When Albert Einstein first introduced his general theory of relativity, it revolutionized the way scientists viewed space and time. First, it explicitly codified the notion that the laws of physics were constant and consistent throughout the universe. Second, general relativity revealed that space and time comingle in a dynamic fashion (rather than existing as distinct, absolute, static, and eternal entities) such that space expands and time exhibits a boundary in the past. Stated more directly, tracing the history of the universe backward in time ultimately leads to the conclusion that time, space, matter, and energy all began to exist. All this follows from general relativity. And both constant laws of physics and a cosmic beginning bear a remarkable resemblance to the biblical description of the universe.
Scientists seek to verify the validity of general relativity and the latest results affirm its accuracy. One difficulty in testing general relativity arises from the fact that its most “natural” descriptions apply to regions of extreme velocities and/or gravitational fields. Costs and technology prohibit fabricating such environments so scientists utilize powerful telescopes to locate these environments in the cosmos.
More extreme environments permit more stringent tests. For example, the pulsar PSR J0348+0432 resides in a tight binary orbit with a white dwarf. Most pulsars have a neutron star mass around 1.4 times the mass of the Sun. However, PSR J0348+0432 contains a neutron star with two solar masses. Furthermore, a white dwarf orbits the neutron star with a 2.5-hour period. This configuration provides a way for scientists to test general relativity with gravitational binding energies 60 percent larger than previous tests. The precise timing that resulted from pulsar observations allowed astronomers to calculate the energy radiating away from the system, and the data matched predictions from general relativity.1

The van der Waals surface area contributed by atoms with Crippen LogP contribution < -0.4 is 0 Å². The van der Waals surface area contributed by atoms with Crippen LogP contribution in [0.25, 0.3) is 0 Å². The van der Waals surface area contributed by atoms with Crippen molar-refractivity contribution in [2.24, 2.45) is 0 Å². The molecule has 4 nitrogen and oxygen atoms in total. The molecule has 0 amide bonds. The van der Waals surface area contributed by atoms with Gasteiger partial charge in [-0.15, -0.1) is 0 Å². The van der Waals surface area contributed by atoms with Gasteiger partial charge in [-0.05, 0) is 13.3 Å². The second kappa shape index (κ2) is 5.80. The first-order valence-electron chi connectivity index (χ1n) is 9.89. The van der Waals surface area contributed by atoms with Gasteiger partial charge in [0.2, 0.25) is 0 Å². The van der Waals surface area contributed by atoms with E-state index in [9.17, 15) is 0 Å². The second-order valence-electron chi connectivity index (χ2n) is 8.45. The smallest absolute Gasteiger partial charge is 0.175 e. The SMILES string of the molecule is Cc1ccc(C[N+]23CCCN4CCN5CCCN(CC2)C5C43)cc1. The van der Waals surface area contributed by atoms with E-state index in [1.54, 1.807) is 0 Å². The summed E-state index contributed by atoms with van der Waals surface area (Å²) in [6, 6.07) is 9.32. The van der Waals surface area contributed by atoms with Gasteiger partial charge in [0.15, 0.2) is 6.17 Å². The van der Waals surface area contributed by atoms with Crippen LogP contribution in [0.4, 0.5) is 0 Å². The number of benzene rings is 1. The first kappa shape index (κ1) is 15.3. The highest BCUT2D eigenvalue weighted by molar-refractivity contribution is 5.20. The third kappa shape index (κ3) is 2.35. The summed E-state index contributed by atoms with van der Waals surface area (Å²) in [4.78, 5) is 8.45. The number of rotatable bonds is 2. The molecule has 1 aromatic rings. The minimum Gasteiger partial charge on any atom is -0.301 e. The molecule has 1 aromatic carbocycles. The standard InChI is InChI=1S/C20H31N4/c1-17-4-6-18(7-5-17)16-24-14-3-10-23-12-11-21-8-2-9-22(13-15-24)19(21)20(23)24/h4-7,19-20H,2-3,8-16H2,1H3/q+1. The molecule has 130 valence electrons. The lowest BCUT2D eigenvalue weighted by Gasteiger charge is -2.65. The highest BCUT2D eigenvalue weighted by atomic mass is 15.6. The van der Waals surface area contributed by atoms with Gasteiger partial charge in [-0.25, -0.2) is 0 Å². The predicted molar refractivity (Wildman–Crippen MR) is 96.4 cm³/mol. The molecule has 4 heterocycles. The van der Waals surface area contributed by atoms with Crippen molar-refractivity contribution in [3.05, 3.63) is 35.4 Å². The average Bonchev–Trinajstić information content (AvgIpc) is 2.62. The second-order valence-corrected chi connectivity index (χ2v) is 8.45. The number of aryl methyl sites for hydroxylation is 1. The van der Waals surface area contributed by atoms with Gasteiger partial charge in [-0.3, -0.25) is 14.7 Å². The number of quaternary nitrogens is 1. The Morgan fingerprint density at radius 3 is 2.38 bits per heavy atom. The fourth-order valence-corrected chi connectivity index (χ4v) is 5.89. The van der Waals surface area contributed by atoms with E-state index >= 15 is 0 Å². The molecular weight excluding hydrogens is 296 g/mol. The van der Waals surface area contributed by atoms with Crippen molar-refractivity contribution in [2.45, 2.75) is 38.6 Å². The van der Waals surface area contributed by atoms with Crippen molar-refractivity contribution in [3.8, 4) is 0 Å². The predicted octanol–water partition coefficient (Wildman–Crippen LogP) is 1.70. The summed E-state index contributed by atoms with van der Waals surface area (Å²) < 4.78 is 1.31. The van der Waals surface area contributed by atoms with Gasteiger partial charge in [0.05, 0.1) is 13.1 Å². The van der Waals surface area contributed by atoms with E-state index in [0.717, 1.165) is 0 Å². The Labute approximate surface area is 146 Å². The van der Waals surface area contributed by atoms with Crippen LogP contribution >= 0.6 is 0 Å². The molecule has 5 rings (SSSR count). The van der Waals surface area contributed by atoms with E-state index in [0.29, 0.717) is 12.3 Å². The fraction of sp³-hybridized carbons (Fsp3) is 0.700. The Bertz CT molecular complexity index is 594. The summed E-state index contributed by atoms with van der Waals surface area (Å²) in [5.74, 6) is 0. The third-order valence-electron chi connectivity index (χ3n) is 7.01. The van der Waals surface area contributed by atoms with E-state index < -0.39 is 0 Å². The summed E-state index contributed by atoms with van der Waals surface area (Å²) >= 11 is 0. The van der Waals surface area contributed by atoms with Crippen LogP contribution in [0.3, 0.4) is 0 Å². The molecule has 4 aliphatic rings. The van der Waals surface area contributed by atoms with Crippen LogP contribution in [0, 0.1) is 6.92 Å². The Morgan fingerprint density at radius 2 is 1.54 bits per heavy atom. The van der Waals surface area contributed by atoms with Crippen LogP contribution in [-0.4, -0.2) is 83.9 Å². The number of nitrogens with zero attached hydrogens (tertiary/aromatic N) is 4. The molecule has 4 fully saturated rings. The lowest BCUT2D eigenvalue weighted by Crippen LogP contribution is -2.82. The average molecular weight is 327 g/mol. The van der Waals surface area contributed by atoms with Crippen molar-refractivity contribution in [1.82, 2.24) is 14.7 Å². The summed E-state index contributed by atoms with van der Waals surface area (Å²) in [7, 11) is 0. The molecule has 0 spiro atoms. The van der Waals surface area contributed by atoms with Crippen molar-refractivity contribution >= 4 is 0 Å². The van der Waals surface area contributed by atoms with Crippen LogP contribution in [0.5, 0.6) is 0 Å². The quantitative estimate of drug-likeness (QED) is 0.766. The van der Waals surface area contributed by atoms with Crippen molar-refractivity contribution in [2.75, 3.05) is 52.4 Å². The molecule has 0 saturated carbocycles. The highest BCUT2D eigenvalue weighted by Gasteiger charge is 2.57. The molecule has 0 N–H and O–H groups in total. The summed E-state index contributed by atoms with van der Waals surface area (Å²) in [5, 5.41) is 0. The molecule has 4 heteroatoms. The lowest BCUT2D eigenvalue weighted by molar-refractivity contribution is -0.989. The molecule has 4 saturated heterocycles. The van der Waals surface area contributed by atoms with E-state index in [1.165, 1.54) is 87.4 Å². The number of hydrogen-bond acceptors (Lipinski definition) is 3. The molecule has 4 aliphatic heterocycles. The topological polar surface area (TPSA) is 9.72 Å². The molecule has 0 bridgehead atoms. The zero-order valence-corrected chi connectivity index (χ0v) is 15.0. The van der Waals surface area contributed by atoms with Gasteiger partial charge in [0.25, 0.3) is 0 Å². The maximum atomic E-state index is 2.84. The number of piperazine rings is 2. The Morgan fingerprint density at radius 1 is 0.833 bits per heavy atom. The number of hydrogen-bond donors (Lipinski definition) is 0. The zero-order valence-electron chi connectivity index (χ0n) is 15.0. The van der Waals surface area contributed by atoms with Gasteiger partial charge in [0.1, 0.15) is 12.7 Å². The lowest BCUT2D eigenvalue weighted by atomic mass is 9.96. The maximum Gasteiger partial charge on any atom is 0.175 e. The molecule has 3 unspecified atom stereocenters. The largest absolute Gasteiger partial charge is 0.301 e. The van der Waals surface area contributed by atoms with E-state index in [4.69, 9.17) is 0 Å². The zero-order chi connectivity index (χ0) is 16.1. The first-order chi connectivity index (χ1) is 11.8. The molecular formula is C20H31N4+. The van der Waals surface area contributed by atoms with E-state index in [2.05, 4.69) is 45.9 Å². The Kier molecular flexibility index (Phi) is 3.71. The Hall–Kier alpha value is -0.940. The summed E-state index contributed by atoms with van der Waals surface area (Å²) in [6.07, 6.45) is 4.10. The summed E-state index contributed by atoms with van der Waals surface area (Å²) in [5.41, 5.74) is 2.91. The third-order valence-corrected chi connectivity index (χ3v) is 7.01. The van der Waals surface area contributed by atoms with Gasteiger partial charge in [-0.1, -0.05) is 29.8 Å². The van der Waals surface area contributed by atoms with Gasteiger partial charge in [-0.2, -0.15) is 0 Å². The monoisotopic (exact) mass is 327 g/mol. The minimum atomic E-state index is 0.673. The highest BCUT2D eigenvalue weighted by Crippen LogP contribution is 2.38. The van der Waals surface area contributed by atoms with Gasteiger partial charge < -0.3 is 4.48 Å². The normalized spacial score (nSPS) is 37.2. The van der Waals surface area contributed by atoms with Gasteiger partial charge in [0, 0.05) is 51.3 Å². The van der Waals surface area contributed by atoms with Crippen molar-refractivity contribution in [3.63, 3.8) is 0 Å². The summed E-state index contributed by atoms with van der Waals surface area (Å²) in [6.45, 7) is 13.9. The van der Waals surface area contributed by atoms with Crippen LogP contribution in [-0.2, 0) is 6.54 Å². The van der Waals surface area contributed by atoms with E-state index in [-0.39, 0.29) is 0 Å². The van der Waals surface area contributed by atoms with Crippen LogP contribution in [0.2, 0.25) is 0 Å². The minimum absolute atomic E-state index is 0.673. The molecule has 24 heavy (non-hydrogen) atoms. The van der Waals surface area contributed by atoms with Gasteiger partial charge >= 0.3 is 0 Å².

Such results really come as no surprise because previous tests of general relativity repeatedly demonstrated its reliability. Those tests included:
- the precession of two pulsars in a binary system;
- the orbital characteristics of two massive blackholes in a distant galaxy;
- desktop-sized experiments using precise atomic clocks;
- the Sun’s deflection of radio waves from a distant quasar; and
- many others.
Researchers even tested whether the results of identical experiments might vary from location to location.
Scientists know that general relativity must break down at some point because it does not incorporate quantum mechanics into its framework. Finding environments where general relativity fails will help determine how the theory needs modification. RTB expects that even a more complete theory of general relativity will continue to comport with the biblical description of the universe and affirm the Bible’s accuracy.